Adolescents are just as likely to consume too many calories at Subway, which they considered a healthy dining option, as at McDonald’s, a new UCLA study has revealed.
Meals from both restaurants are likely to contribute toward overeating and obesity, according to the researchers.
Adolescents purchase about 1,000 calories worth of food for an afternoon meal at both fast food restaurants—150 calories more per meal than the Institute of Medicine recommends for this age group.
The Institute of Medicine recommends that school lunches not exceed 850 calories. An adolescent should consume an average of about 2,400 calories in a day.
“We were interested in looking at how the restaurant marketing environment affects what adolescents purchase,” said Lenard Lesser, M.D., the study’s lead author and a family physician and researcher at the Palo Alto Medical Foundation Research Institute.
Lesser and his colleagues asked adolescents where they would go for an unhealthy meal and for a healthy meal.
“When we asked them where they would go for a healthy meal, most of them said Subway,” Lesser said.
The study enrolled 97 adolescents ages 12 to 21 to purchase meals at both restaurants on different days in the South Los Angeles area. They purchased an average of 1,038 calories from McDonald’s and 955 calories from Subway, which researchers found to not be a significant difference.
Nutritionally, the meals purchased from McDonald’s differed somewhat from Subway meals. The adolescents purchased more calories from sugary drinks and French fries and fewer cups of vegetables from McDonald’s.
The McDonald’s meals contained more grams of carbohydrates and sugars than the Subway meals. However, overall sodium amounts were greater in the Subway meals, probably due to more processed meats and breads, Lesser said.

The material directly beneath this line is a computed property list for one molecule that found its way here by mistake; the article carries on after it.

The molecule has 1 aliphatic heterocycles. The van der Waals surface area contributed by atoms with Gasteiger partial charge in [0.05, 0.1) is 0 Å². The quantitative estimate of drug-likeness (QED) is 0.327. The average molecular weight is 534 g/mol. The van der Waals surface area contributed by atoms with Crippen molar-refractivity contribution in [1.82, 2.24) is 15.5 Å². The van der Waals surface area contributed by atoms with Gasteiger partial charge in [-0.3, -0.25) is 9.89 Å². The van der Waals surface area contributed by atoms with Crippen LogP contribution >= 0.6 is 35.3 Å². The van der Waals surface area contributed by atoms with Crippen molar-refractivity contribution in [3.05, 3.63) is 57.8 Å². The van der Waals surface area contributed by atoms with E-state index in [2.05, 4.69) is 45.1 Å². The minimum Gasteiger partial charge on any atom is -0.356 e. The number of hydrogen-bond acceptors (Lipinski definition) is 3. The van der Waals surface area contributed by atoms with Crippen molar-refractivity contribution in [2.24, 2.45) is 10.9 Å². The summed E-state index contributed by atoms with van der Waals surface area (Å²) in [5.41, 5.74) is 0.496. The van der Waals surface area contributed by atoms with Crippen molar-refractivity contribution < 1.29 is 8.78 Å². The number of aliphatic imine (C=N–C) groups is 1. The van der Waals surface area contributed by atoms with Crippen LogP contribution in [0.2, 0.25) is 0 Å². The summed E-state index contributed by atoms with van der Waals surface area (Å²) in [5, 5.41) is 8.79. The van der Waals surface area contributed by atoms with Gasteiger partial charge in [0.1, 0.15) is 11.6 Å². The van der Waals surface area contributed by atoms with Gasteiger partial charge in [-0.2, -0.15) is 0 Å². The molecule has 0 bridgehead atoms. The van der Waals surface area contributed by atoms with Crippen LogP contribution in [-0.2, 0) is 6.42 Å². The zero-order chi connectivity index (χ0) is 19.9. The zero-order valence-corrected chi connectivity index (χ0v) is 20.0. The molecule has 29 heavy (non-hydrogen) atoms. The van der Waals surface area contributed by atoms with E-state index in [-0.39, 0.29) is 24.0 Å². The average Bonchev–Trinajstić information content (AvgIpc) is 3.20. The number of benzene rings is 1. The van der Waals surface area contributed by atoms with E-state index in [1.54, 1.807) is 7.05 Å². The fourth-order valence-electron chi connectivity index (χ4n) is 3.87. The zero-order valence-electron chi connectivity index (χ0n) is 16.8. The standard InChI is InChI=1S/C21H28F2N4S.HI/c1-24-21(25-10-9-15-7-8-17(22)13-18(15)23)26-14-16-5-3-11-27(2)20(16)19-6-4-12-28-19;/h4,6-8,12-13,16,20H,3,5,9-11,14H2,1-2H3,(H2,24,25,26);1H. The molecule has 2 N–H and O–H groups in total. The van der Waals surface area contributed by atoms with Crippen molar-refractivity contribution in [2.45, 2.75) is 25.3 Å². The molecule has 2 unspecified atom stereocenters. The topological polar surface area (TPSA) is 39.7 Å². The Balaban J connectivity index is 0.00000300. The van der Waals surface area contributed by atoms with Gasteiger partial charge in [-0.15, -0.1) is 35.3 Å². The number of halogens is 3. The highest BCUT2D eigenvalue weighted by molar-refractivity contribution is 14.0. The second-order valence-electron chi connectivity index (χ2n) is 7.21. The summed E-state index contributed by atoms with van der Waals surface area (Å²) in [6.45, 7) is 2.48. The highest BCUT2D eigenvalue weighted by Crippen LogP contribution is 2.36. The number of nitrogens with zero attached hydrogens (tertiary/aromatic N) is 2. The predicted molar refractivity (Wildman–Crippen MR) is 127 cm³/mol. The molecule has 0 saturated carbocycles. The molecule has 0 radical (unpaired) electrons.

There was no significant difference in fat content between meals from the two restaurants. The study authors stated that while Subway “may be ‘healthier’, it still may not be healthy.
"The nutrient profile at Subway was slightly healthier, but the food still contained three times the amount of salt that the Institute of Medicine recommends," Lesser said.
The researchers suggested that the higher sodium content of the Subway meals likely came from the restaurant's processed meats. Processed meats in general are associated with obesity, cardiovascular disease and cancer.
The researchers noted some weaknesses in the study. They did not track the subjects' meals for the rest of the day, so it was unclear whether participants ate less at other times of the day to compensate for the excess calories. Also, participants were from a single suburb of Los Angeles and most were of Asian descent or of mixed race and ethnicity, so their purchase patterns may not be applicable to other populations.
Lesser recommends that McDonald's customers eliminate sugary drinks and french fries from their meals.
"And if you go to Subway, opt for smaller subs, and ask for less meat and double the amount of veggies," he said.
The finding was published in the Journal of Adolescent Health.